It takes a lot to wear out to Todd Howard, game producer for The Elder Scrolls V: Skyrim.
He was still full of energy after having held an hour-long presentation of the game, and it was an opportunity to participate in a 50-minute general Q & A session immediately after.
We know how happy you are to suck you all the information about the game and choose here to reproduce the session in its entirety.
What does “Dragonborn” really mean?
- Dragonborn means that someone is born with the soul of a dragon. We do not want to say too much about what this means in Skyrim,
but there have been several such transferor born in previous Elder Scrolls games, and naming shows that they have been given special gifts of the gods.
What ressources do you use when you use shouts?
- Right now they only balanced by cooldowns, which means you have to wait a while before you can shout again. It allows us to balance the system better.
There are 3 levels of each shout, level 3 is the highest. Since the cooldowns limits your use of shouts, you must decide if you want to use a powerful shout and how great the need is at that time.
You may suffer from using a powerful shout if you need the shout later on, in combat. This is because of the cooldown of each shout.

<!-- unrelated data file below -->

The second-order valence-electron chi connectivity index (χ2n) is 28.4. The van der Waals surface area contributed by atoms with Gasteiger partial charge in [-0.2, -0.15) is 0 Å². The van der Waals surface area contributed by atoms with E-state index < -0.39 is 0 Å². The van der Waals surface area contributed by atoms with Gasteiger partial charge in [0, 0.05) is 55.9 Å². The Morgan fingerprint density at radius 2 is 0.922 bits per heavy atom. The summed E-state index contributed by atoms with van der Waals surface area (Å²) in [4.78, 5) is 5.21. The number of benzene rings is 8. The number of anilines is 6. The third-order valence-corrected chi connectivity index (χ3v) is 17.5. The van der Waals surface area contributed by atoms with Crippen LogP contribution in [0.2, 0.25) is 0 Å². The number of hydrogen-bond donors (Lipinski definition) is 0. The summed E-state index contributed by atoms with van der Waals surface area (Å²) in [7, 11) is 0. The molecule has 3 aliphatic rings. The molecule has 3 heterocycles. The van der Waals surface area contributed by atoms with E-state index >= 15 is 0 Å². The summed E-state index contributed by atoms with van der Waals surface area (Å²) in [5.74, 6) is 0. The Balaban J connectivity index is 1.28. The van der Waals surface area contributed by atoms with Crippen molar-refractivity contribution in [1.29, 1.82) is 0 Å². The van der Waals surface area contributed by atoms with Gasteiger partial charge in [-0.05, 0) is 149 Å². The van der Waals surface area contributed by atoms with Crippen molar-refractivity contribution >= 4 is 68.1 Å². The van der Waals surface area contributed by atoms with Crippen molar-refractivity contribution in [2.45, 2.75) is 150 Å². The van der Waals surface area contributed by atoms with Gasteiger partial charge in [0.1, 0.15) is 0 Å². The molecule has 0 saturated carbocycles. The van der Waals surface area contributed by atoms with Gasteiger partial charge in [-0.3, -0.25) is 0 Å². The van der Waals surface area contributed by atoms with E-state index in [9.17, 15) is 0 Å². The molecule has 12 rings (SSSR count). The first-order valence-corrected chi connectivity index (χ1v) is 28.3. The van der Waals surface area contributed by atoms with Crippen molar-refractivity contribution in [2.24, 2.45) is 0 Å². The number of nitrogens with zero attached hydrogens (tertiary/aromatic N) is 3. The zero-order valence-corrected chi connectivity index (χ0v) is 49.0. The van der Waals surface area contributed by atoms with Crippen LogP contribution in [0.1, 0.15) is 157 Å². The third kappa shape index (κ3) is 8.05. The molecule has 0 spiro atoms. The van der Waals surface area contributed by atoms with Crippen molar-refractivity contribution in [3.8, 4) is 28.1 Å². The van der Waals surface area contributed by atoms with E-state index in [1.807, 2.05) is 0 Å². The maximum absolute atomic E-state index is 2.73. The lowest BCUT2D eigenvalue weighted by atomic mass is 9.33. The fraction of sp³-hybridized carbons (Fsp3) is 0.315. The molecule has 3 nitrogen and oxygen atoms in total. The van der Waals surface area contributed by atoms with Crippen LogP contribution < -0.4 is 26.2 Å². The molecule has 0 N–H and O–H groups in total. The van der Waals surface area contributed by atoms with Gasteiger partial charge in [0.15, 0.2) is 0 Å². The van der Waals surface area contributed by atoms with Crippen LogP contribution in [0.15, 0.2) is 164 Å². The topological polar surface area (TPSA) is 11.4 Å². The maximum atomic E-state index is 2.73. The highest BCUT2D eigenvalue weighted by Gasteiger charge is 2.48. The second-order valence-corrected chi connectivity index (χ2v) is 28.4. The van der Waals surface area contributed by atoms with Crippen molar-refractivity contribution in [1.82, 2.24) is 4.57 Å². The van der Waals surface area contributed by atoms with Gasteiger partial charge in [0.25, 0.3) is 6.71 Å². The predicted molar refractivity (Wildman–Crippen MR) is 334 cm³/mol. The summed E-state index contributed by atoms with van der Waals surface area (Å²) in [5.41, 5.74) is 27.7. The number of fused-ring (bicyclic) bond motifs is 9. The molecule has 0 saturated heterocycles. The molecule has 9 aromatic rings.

Can you combine shouts?
- It was possible at first, but we found out it was really confusing, so we removed it. Instead, the game will combine shouts for you, automatically, whenever possible.
How many shouts is there in total?
- Right now we have about 20 shouts with three levels each, so we are talking about over 60 different shouts in total. We expect to end up with a few more before finish.
Can you explain the experience-system of Skyrim? Is it forcing you to go up in level? Is there any maximum limit?
- We think we’ve solved that problem this time. All skills will make you go up in experience level, but the higher the amount of experience you have in a skill, the greater the impact it has on leveling.
One thing we’ve noticed is that people look at their character and use the skills they have trained most.
Now you can be a magician and find a sword and use it for a long time without affecting your level of experience much. You will always be best served by focusing on something,